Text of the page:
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Sci Total Environ. 2018 May 15;624:283-293. doi: 10.1016/j.scitotenv.2017.12.121. Epub 2017 Dec 16.

A cost-effective and efficient framework to determine water quality monitoring network locations.

Author information

1
Faculty of Natural Resources, University of Tehran, Iran. Electronic address: h.aliloo@ut.ac.ir.
2
Faculty of Natural Resources, University of Tehran, Iran. Electronic address: a.moghaddamnia@ut.ac.ir.
3
Department of Remote Sensing and GIS, Faculty of Geography, University of Tehran, Iran. Electronic address: hkeshtkar@ut.ac.ir.
4
Department of Civil Engineering, University of Bristol, Bristol, BS8 1TR, UK. Electronic address: dawei.han@bristol.ac.uk.
5
Hydro-Environmental Research Center, School of Engineering, Cardiff University, UK. Electronic address: braym1@cardiff.ac.uk.

Abstract

A crucial part in designing a robust water quality monitoring network is the selection of appropriate water quality sampling locations. Due to cost and time constraints, it is essential to identify and select these locations in an accurate and efficient manner. The main contribution of the present article is the development of a practical methodology for allocating critical sampling points in present and future conditions of the non-point sources under a case study of the Khoy watershed in northwest Iran, where financial resources and water quality data are limited. To achieve this purpose, the river mixing length method (RML) was applied to propose potential sampling points. A new non-point source potential pollution score (NPPS) was then proposed by the analytic network process (ANP) to classify the importance of each sampling point prior to selecting the most appropriate locations for a river system. In addition, an integrated cellular automata-Markov chain model (CA-Markov) was applied to simulate future change in non-point sources during the period 2026-2036. Finally, by considering anthropogenic activities through land-use mapping, the hierarchy value, the non-point source potential pollution score values and budget deficiency in the study area, the seven sampling points were identified for the present and the future. It is not expected, however, that the present location of the proposed sampling points will change in the future due to the forthcoming changes in non-point sources. The current study provides important insights into the design of a reliable water quality monitoring network with a high level of assurance under certain changes in non-point sources. Furthermore, the results of this study should be valuable for water quality monitoring agencies looking for a cost-effective approach for selecting sampling locations.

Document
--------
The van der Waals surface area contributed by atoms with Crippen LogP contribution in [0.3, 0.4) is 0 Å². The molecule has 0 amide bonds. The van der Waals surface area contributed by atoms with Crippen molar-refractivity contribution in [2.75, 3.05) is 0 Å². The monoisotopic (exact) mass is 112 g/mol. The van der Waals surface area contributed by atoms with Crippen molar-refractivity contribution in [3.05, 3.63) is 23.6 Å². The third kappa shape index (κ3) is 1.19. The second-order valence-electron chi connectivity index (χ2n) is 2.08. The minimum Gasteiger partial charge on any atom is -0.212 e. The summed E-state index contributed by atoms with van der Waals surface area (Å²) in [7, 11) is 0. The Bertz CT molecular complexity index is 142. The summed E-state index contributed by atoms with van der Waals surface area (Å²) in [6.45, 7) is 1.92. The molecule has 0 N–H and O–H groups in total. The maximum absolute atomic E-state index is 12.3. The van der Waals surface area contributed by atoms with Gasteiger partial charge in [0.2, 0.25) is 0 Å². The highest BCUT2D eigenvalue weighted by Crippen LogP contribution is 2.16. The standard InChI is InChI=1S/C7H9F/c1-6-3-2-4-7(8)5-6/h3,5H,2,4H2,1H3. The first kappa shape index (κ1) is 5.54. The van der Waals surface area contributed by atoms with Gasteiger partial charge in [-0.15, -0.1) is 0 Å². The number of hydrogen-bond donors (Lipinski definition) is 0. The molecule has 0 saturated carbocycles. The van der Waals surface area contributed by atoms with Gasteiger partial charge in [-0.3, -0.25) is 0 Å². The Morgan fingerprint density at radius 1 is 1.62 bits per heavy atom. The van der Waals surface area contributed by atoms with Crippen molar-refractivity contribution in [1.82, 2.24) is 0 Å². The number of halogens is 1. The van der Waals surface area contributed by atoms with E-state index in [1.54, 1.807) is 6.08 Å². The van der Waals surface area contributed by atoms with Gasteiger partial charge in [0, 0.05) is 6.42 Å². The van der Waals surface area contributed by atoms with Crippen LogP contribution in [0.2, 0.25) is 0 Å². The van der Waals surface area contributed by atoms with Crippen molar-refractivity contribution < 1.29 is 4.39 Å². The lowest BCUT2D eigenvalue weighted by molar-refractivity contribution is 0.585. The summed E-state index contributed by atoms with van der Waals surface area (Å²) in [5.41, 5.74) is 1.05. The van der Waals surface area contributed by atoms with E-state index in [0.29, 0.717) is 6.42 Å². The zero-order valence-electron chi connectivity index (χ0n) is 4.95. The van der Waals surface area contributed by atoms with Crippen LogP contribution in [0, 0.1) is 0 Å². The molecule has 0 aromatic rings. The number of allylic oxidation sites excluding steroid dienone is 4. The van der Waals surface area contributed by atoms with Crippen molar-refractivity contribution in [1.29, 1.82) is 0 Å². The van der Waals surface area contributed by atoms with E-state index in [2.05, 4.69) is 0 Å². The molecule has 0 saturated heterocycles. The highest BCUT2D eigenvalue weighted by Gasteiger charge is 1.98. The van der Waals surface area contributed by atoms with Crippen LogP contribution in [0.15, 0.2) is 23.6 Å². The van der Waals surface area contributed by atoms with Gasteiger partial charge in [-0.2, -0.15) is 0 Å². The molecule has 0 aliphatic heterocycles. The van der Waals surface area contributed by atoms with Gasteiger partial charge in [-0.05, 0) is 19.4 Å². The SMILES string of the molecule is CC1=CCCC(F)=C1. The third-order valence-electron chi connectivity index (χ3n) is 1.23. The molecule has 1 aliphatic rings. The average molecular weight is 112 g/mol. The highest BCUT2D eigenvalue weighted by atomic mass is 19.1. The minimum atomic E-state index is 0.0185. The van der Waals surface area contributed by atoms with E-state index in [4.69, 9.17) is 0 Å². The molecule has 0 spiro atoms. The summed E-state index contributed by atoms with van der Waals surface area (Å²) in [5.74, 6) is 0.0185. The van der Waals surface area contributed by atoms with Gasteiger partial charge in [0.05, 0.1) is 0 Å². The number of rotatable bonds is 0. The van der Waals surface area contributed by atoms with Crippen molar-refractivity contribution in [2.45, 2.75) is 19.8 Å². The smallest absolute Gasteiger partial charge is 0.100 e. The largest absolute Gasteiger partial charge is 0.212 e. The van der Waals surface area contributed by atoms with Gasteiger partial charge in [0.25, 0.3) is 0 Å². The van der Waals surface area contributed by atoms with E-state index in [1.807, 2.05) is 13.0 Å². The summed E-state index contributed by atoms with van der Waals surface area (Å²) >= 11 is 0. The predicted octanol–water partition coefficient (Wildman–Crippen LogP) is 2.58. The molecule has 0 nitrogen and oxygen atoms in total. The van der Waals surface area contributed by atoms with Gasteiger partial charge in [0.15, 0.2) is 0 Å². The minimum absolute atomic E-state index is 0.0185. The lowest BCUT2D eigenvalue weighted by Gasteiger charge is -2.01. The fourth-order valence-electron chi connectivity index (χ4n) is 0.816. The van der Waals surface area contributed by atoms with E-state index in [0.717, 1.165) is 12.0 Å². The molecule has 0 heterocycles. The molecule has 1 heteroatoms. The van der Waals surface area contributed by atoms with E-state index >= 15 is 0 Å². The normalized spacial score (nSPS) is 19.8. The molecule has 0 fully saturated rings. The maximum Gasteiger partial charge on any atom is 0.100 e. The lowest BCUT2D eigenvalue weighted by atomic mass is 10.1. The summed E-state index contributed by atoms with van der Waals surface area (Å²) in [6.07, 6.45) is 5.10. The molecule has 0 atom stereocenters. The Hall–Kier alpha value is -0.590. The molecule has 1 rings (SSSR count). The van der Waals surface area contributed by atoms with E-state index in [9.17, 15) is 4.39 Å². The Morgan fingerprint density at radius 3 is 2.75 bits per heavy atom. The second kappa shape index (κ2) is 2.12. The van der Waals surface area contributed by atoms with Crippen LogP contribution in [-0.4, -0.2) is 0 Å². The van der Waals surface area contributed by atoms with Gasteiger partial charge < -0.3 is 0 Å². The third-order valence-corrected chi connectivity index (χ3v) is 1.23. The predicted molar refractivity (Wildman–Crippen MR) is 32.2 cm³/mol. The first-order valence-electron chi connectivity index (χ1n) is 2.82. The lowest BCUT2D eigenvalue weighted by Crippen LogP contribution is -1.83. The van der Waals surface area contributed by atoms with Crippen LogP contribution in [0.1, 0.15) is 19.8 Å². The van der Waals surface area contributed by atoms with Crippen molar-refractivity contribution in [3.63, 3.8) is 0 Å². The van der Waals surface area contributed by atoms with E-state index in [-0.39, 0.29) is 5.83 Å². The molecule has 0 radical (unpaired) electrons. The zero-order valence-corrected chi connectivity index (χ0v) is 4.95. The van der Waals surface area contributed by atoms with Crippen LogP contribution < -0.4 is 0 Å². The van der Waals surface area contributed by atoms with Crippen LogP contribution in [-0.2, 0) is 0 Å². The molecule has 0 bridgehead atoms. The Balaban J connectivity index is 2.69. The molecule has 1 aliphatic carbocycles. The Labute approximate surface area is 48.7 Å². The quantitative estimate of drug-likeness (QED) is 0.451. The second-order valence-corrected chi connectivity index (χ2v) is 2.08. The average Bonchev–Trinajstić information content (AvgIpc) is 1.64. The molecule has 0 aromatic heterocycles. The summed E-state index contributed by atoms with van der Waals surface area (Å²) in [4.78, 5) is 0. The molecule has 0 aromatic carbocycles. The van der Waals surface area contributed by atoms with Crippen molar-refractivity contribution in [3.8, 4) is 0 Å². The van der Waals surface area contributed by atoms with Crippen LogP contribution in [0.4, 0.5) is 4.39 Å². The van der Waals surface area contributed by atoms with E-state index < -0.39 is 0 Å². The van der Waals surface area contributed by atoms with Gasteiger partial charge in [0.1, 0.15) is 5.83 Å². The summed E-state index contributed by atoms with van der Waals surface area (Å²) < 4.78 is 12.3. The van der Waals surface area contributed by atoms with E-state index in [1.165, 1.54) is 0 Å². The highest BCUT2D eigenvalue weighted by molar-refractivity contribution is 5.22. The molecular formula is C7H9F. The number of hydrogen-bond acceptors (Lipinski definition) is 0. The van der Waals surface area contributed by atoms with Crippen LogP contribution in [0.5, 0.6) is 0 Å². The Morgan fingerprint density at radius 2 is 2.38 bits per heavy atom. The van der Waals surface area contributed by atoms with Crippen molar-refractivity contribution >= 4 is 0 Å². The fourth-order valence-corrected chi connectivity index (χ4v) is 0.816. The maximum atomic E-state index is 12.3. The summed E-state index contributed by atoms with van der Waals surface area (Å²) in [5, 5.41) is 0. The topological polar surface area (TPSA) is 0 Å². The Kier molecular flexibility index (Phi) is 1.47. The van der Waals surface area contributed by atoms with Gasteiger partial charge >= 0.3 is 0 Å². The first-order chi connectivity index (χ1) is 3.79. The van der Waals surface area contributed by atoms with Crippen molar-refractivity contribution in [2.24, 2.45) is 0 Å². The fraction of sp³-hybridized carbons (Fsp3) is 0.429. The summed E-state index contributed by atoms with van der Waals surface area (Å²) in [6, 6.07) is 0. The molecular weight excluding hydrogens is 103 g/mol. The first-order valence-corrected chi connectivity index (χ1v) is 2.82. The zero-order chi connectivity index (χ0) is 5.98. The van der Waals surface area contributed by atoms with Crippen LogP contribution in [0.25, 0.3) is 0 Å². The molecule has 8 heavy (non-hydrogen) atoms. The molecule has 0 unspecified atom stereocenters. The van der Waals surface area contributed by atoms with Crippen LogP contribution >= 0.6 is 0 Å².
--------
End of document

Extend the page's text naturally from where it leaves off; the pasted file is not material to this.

KEYWORDS:

ANP; Cost-effective siting sampling locations; Land-use change modeling; River mixing length; Water quality monitoring network

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